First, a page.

Oregon was able to delay the start of spring practice to give Andy Avalos a couple of extra days to get ready for his new job.
Fall camp does not provide similar flexibility as the Ducks returned to the field Friday along with just about every other college football team set to open the season Aug. 31.
Avalos is now five months on the job as Oregon’s defensive coordinator after being lured from Boise State to replace Jim Leavitt.
“Having a little more than 10 days is very beneficial,” joked Avalos, whose hire was officially announced by Oregon on March 1 before spring practice opened March 9.
“The players have done a good job from the spring time until now to continue to improve and get themselves comfortable with the operation of the defense, communication and alignments and assignments. On Day One, it was very clear we were way more comfortable getting aligned and way more efficient between the snaps. We’ve got to continue to build on that. We are not at the point we need to be, but it is a huge improvement and now we have to keep cleaning up our fundamentals and techniques.”
The Ducks invited fans to watch the second fall practice Saturday, but Avalos warned any observers to beware of drawing up a depth chart four weeks before Oregon opens up against Auburn. Defensive end Kayvon Thibodeaux was again getting some work at the STUD linebacker spot, but Avalos echoed Mario Cristobal’s comments from Friday about switching ends and STUDs at times in practice.
“We are using guys at different spots and that is what fall camp is for, making sure we create depth,” Avalos said. “Throughout camp, players will play different positions because this is a long season. We’ve got a lot of guys on the roster and so what we want to do is create dependable depth. Guys that can execute the fundamentals and techniques play after play.”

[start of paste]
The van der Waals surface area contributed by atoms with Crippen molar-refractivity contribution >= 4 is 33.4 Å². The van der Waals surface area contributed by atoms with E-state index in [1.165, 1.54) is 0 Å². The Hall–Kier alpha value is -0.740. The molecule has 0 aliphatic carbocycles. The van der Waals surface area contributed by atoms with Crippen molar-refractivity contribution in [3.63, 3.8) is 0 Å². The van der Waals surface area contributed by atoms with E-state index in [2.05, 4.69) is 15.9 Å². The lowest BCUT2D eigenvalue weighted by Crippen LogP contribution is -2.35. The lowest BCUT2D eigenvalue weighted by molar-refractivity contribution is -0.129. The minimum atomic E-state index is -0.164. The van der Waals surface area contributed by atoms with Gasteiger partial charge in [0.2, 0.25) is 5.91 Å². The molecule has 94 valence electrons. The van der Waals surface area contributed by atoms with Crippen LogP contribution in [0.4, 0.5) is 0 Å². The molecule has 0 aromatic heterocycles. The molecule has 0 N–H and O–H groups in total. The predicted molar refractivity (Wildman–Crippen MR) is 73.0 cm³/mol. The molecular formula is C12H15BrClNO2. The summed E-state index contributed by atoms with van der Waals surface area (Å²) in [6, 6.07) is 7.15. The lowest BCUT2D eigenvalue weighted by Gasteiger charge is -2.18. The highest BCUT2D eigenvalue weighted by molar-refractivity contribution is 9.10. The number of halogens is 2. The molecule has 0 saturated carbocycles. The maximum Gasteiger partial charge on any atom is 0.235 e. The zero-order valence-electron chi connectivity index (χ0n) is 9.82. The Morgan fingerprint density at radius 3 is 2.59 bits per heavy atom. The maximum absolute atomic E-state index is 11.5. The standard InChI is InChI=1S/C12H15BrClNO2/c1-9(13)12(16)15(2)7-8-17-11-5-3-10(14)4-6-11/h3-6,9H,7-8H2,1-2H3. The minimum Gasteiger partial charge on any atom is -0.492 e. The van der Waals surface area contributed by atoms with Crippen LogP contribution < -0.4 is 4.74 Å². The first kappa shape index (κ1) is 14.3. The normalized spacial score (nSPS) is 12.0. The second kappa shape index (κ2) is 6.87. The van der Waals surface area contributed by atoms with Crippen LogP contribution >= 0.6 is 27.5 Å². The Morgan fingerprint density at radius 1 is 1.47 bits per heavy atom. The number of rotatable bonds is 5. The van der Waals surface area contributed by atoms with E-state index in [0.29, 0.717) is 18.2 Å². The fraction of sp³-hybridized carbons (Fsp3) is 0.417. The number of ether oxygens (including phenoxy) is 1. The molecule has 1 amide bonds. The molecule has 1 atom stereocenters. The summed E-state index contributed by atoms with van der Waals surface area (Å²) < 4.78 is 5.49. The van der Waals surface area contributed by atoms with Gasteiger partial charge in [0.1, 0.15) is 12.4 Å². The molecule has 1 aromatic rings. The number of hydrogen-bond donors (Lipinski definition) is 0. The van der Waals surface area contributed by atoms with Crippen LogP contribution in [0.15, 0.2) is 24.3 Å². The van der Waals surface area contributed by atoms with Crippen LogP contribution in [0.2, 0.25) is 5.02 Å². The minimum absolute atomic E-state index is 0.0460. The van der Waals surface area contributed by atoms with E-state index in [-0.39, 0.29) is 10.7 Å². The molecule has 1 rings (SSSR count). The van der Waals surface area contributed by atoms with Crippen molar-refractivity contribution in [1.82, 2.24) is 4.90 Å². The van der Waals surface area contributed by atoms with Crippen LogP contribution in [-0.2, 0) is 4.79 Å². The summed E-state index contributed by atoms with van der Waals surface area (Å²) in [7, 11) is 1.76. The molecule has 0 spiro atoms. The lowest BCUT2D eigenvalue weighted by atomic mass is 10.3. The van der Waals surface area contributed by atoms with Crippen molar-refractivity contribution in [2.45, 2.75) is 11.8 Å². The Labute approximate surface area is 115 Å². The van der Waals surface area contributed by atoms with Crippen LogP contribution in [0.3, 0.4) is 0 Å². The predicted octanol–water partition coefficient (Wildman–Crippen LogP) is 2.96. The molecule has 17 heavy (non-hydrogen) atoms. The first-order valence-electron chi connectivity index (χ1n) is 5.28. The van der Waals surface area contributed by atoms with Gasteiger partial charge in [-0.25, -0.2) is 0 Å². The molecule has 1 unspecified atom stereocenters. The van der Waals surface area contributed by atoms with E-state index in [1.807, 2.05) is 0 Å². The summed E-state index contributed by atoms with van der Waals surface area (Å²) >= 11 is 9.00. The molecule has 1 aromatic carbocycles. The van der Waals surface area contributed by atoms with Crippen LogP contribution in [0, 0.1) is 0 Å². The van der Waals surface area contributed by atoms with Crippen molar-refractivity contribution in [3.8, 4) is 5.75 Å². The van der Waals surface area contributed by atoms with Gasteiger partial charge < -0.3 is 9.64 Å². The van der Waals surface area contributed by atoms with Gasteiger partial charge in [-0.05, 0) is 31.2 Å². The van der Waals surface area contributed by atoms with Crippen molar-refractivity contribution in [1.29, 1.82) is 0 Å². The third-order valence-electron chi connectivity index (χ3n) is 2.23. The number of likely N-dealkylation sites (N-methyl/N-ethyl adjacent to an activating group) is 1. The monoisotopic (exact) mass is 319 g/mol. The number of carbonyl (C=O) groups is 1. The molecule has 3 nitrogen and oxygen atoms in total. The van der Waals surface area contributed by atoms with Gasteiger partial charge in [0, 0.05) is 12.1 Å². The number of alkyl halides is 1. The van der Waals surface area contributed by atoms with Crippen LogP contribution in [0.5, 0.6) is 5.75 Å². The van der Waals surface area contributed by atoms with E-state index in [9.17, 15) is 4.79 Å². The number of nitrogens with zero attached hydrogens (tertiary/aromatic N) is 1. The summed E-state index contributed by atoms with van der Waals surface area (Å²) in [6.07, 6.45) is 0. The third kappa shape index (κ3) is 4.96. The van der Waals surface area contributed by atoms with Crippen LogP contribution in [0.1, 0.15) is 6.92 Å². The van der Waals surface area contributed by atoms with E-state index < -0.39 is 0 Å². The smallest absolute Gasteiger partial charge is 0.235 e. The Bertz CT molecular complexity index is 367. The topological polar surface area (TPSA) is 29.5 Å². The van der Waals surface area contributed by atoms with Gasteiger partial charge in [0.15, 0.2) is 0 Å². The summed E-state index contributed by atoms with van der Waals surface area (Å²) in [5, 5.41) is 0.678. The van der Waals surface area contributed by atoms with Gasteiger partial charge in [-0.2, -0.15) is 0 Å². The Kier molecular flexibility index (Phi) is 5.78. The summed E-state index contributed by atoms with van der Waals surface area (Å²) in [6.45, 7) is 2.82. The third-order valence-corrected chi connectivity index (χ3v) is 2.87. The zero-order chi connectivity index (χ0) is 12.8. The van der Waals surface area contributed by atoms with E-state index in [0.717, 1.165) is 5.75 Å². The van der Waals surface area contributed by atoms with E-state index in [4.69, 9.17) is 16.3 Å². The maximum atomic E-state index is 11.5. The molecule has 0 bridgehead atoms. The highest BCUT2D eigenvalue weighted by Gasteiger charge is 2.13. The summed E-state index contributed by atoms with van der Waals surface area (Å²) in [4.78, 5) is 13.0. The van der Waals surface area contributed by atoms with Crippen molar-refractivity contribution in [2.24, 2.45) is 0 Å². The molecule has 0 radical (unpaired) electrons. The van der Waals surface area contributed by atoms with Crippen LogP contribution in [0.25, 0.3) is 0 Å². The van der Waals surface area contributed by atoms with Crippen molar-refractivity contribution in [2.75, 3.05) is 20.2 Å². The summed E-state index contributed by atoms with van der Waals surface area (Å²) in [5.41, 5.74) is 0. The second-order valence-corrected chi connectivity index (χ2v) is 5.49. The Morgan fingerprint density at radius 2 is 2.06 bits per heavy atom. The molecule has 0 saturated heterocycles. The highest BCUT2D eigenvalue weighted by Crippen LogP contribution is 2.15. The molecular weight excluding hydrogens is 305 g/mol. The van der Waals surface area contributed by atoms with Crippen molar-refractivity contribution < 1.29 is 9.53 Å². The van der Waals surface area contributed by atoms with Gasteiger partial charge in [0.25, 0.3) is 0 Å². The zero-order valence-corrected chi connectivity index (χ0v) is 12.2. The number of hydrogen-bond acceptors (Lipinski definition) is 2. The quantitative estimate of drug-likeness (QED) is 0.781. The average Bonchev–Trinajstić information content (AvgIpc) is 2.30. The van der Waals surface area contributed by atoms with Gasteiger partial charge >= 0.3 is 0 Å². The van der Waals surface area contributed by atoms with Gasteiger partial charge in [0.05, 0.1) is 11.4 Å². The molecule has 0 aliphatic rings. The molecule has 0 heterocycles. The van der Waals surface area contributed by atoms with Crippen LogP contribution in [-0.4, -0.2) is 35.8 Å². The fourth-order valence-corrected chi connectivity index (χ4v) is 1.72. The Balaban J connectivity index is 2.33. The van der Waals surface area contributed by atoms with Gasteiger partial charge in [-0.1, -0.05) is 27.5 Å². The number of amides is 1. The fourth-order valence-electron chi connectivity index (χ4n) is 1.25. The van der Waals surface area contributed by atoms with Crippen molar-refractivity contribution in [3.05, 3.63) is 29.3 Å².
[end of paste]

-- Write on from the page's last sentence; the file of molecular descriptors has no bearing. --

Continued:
The first, second and third units will come more into focus during the final week or two before the season begins.
“We are in practice No. 2 today and before you know it, you will blink and look up and it will be No. 13 or No. 14 and we are moving on,” Avalos said. “Between now and then, the more guys that can be consistent and make plays and line up and do the right thing, we want to create a role for as many guys as we can. It is not determined if you are a senior or a freshman. If you are a freshman who can handle the process and are ready to go, we’ll find a role for you.”
Troy Dye’s role is set as he prepares for a fourth season starting at linebacker, but the senior has worked to help his teammates get up to speed with a new defensive scheme.
“Not only has Troy elevated himself with the process, but he is bringing guys along with him,” Avalos said. “Troy is a fast learner, he gets football. This makes sense to him. So the more guys he can bring along, the better they get at leading on the field and communicating.”
Avalos went to Corona (Calif.) High School, but his wife, Summer, went to nearby Norco (Calif.) High School, which is also the alma mater for Dye.
“I went to the rival school, so naturally there is a bit of trash talking going on through that,” Avalos said. “Just respecting him and his family, his brothers including one on this team and one that played (at UCLA). Getting to know the family, admiring them from afar and now getting to work with those guys, it’s awesome. Especially having a close relationship with Troy.”
Dye joked that Avalos looks like an “AAU baseball coach from Inland Empire” because he often wears a baseball cap and sleeveless windbreaker. Following the first practice, Dye told Avalos that he looked like he was just off a yacht.
“It helps a lot to break down barriers,” Dye said. “You don’t have to go through that murky phase of wondering where is this guy from and how does he feel. … It is nice to crack jokes and talk about guys from our area. He cares about all the players on defense as human beings so it was big for him to come in and establish that.”